High protein foods chart [with printable PDF]

Are you getting enough protein? This article highlights the benefits of protein, top protein foods, and includes a high protein foods chart with a printable PDF curated by a Registered Dietitian Nutritionist.

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What is protein?

Protein is a macronutrient. Macronutrients are the nutrients that you need in your diet in the largest amounts. Hence the beginning of the word: “macro”. 

The other macronutrients include carbohydrates and fat.

Every food that you eat is made up of a combination of these. Each plays many critical roles in your body.

Amino acids make up the building blocks of protein. Combinations of the 20+ essential amino acids contribute to every cell in the body. This includes the cells that makeup your organs, skin, bones, muscle, hair, etc. Everything!

Benefits of protein

  • Helps you feel full and satisfied longer. This may help support weight loss or weight management goals.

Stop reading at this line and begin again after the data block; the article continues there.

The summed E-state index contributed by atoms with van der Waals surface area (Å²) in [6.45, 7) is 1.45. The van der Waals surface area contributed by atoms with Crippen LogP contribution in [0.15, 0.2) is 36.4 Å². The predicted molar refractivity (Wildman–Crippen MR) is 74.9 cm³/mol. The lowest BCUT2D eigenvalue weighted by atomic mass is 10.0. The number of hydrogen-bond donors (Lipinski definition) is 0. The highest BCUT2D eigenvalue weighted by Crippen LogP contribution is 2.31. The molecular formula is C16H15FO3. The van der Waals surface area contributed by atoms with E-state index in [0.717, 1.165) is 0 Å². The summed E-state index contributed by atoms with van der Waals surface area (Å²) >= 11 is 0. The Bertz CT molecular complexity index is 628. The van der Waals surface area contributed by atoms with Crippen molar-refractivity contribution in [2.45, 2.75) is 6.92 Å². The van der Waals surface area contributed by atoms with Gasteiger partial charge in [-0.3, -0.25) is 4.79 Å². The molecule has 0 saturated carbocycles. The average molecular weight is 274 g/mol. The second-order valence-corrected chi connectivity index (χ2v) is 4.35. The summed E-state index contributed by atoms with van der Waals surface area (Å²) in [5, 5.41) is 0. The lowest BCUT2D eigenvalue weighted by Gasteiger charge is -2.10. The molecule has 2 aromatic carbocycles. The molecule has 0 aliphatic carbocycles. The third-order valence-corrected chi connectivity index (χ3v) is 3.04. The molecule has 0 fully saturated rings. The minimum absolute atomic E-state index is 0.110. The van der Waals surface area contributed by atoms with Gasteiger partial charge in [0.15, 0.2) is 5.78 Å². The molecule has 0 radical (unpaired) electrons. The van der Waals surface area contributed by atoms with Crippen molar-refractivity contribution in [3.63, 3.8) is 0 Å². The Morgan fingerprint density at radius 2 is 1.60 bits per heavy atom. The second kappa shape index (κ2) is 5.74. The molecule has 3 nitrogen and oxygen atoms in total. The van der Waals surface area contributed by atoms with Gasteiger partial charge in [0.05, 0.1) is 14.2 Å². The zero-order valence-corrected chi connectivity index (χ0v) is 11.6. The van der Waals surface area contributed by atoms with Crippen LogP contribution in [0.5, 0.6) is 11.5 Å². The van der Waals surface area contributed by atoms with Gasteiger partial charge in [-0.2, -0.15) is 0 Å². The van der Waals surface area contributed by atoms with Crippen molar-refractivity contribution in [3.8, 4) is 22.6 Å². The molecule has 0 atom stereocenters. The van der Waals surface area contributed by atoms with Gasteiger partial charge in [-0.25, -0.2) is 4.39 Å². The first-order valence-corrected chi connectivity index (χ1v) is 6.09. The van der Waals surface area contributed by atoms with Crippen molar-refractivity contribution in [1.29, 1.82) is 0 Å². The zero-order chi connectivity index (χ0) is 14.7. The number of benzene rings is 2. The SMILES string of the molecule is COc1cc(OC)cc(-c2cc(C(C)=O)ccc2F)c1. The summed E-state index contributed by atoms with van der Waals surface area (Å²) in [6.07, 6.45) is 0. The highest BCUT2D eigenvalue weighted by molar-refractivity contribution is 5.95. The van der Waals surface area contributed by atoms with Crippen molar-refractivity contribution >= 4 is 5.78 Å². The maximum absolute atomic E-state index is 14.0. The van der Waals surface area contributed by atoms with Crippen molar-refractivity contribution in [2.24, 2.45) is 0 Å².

• Regulates blood sugar levels.
  • Builds and maintains the body’s cells.
  • Maintains cognitive function. Protein helps to create the neurotransmitters in the brain. These help communicate messages from your brain to the rest of your body. Some neurotransmitters include serotonin and dopamine. Studies suggest that ADHD could be linked to a deficiency or dysfunction in dopamine. So protein may be of particular importance for those with ADHD and those looking to support their mental health.
  • Plays a part in a healthy immune system.
  • Maintains muscle mass.
  • Helps with recovery following exercise, injury, surgery, or infection.